Last night's Tatort was a real feast for the eyes. Detective Charlotte Lindholm was on maternity leave (and looking very flat-stomached for it), but snooping around a Kleingartenkolonie on the tracks of an old murder. Now a Kleingartenkolonie is a wonderfully German thing - upmarket allotments with houses on them, run by committees with rules, rules, rules - how big is the building, when may the parties barbecue, how many fruit trees are required, etc. etc. And this one was a prime example, with the costumes and casting departments doing their very best to make it scarily close to the cliché. You can watch the trailer here. There appears to be a "gay gardeners" faction now actually, at least in Berlin, but they weren't represented in this episode.
Anyway, I'll come to the point, shall I? Charlotte Lindholm's comic relief flatmate is a crime writer, and has written a splatter book featuring satanists that everyone keeps praising at inopportune moments. And one day he receives a phone call out of the blue. He puts the phone down and looks dead chuffed - it was Random House in New York - they want to translate his book! He imagines the English title - The Circle of Hell - my, doesn't that sound good? OK, I thought, that's exciting, a German crime writer getting a call from New York. Nice to see people thinking of translators occasionally, even if Random House are hardly going to ring up the lowly author when they should actually be dealing with his publishers' rights department.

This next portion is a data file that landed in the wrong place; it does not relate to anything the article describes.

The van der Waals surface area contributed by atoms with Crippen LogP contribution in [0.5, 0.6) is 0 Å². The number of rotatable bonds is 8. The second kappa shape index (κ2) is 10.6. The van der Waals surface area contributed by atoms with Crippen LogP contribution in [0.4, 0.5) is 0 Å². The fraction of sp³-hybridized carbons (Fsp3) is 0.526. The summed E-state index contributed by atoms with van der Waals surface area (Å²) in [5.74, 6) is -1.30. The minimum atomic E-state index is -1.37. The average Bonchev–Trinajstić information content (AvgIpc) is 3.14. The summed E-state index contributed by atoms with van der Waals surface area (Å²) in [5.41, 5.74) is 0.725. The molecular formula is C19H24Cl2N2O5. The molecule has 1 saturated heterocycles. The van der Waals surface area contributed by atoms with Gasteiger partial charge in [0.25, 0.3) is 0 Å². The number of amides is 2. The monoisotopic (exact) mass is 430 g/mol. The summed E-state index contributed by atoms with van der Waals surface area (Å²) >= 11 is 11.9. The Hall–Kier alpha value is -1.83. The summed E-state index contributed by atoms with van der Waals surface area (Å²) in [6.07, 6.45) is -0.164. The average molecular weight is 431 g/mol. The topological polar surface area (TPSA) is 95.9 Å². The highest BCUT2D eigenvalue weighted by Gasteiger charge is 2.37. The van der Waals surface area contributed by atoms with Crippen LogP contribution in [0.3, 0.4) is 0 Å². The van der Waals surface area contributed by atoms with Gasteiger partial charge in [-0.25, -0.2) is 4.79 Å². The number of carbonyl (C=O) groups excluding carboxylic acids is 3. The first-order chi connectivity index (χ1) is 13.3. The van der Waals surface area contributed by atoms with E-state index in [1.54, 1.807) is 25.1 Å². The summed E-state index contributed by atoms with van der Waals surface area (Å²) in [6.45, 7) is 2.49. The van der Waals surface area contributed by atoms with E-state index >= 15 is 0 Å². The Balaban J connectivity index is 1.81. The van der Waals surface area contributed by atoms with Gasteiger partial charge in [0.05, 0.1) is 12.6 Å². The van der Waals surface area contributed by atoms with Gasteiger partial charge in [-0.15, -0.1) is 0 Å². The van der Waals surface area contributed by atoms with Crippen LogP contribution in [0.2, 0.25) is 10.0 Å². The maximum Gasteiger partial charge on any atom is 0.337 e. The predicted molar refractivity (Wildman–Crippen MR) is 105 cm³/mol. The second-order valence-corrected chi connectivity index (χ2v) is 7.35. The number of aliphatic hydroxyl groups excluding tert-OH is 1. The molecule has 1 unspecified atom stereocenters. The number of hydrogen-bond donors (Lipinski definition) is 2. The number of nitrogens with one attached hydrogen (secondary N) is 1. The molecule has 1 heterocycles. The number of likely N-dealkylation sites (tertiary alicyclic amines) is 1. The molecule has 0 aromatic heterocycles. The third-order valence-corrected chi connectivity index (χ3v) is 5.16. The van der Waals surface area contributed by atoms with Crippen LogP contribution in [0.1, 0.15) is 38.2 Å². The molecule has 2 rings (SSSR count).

But it got worse. The very next day we see the writer sitting at his desk, disgruntled. He is brooding over a thinnish manuscript with an English title - The Hounds of Hell or some such. Oh, is that the translation? asks the detective. Yes, but they've changed the name...
Hello? So Tatort is written overnight by computer, is it? Because that's obviously what Random House did in this episode. They took the German book, presumably the hardback edition, fed it into a slot in their special translation machine, and out came an English manuscript. The Bertha translation method. I was appalled. Do scriptwriters really imagine a translation goes that quickly? Even I know that writing screenplays takes months and months or even years, what with all the tweaking and fiddling that goes on after the fact. But Tatort couldn't even muster a mention of an actual human individual being involved in the translation process. Maybe Random House should sue. I would.